Abdominoperineal resection is a surgery for carcinoma of the rectum and/or anus, performed through incisions in the abdomen and perineum. APR involves the removal of the anus, rectum, and the distal portion of the sigmoid colon along with regional lymph nodes. Without an anal opening, the patient has a permanent end-colostomy from the proximal sigmoid colon created through the anterior abdominal wall, typically placed in the left lower quadrant [11-12].
In patients with rectal cancer, the most common initial presenting symptom or complaint is bleeding, followed by changes in bowel habits, diarrhea, and lower abdominal pain. A DRE may detect rectal masses located within the distal 1/3 of the rectum. A potential source of confusion from a standard DRE may arise from carcinoma of the prostate encroaching on the nearby rectum, causing similar obstructive symptoms . Flexible sigmoidoscopy or colonoscopy allow for a more thorough visual characterization, location, and size of the mass, and provides an opportunity for biopsy and histological examination. Endoluminal ultrasonography has recently been shown to be a diagnostic tool for characterizing the depth of invasion of the rectal mass. Pre-operative evaluation using colonoscopy and CT and/or MRI is indicated to rule-out synchronous lesions and/or metastatic disease .
Classic surgical dogma throughout the 20th century states that the standard treatment for rectal tumors located less than 8cm from the anal verge is to perform an APR. Careful surgical technique must be utilized to avoid complications such as recurrence of disease due to inadequate surgical margins, anastomotic breakdown, obstruction, and re-operation. Tumors located more proximally are generally treated successfully using the standard low anterior resection with restoration of bowel continuity. Absolute contraindications for anastomosis following resection of rectal cancer are invasion of the sphincter mechanism or the anal canal. The decision to preserve the anal sphincter can be affected by several factors including: level of the tumor, depth of invasion, extent of circumferential involvement, tumor fixation, local and metastatic invasion, age, and the ability to manage a colostomy. However, advances in instrumentation and techniques often allow for some tumors in the distal rectum to be resected and anastomosis performed [13-14].
APR can be performed by a single surgeon or with a two-surgeon (abdominal and perineal) team approach. Once the patient is prepped and draped, the anus is closed using a purse-string suture. A site for the colostomy should be selected prior to incision. The surgeon may consider preoperative ureteral stent placement to aid in identification of the ureters and to facilitate repair in case of inadvertent injury. A midline infra-umbilical incision is made, and the abdomen is explored for evidence of metastatic and/or synchronous disease. Once the tumor is deemed resectable, the surgeon on the perineal side can begin dissection simultaneously. In the abdominal compartment, the sigmoid colon and rectum is mobilized by incision of the left lateral mesentery, paying careful attention to avoid the left ureter as it courses over the bifurcation of the iliac vessels. Identification and control of the inferior mesenteric artery is followed by its ligation distal to the first branch to maintain adequate blood supply to the colon segment used for the stoma. The rectum is then bluntly dissected posterior along the presac-ral space and mobilized to the tip of the coccyx. Anteriorly, the rectum is retracted away from the bladder and Denonvillier's fascia is incised to free the rectum away from the prostate to its posterior margin. The lateral ligaments that contain the middle rectal arteries are controlled and ligated. At this point the proximal sigmoid colon is divided using a stapling device and brought through the anterior abdominal wall. The colostomy is then matured.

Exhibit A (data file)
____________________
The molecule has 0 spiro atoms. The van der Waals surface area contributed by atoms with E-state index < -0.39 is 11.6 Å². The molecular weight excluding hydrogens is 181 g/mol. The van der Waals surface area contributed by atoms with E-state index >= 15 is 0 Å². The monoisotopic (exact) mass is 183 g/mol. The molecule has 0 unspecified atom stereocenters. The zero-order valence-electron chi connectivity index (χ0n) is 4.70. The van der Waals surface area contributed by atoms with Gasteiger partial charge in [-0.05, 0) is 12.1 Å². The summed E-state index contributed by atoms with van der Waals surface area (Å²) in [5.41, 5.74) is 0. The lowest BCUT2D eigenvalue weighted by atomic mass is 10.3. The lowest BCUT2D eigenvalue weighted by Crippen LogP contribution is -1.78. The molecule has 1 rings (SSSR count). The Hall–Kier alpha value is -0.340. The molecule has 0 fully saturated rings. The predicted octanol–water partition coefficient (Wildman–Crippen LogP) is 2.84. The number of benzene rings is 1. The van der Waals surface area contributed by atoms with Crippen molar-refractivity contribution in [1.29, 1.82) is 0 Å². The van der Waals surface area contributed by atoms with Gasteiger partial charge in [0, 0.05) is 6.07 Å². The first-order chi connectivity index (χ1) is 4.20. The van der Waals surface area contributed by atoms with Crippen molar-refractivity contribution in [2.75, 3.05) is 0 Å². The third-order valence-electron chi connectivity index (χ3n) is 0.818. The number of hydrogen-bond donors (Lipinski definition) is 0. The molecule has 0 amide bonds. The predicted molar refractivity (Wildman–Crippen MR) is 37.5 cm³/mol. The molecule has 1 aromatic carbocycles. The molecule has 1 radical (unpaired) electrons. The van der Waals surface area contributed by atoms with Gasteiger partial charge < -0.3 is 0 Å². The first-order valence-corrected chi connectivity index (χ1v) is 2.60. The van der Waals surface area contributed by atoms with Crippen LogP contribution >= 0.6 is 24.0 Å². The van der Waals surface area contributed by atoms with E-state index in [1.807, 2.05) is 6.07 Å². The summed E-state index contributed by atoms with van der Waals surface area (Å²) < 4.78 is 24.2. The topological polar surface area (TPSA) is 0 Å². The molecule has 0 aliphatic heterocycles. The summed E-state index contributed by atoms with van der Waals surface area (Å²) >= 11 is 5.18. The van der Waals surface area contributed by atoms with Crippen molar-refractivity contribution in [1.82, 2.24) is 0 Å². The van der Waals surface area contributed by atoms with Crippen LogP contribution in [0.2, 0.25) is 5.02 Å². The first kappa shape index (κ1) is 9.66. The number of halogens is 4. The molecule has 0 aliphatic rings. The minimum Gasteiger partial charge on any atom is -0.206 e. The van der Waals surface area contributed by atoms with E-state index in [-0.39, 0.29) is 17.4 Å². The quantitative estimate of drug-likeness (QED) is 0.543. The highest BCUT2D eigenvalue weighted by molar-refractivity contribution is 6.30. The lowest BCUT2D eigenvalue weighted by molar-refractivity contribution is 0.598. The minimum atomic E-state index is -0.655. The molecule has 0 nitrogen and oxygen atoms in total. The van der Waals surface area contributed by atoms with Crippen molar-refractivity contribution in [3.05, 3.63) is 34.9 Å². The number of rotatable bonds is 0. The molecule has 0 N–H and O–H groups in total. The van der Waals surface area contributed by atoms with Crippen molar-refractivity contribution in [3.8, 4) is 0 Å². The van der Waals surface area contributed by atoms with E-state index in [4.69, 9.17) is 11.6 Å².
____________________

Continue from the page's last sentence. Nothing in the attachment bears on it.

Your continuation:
On the perineal side, an elliptical incision is made around the anus. Dissection is then made through the sphincters and the ischiorectal fossa is entered. The presacral space is entered from below and the rectum is mobilized circumferentially. Careful dissection is performed to avoid perforation of the rectum and compromise the containment of the malignancy. The perineal dissection is completed by dividing the levator muscle on each side. The distal sig-moid and rectum can be delivered through the perineal opening. The perineal wound is closed primarily, with a closed drain left in place. The peritoneum is repaired above and the floor of the pelvis is closed [12, 14-16].
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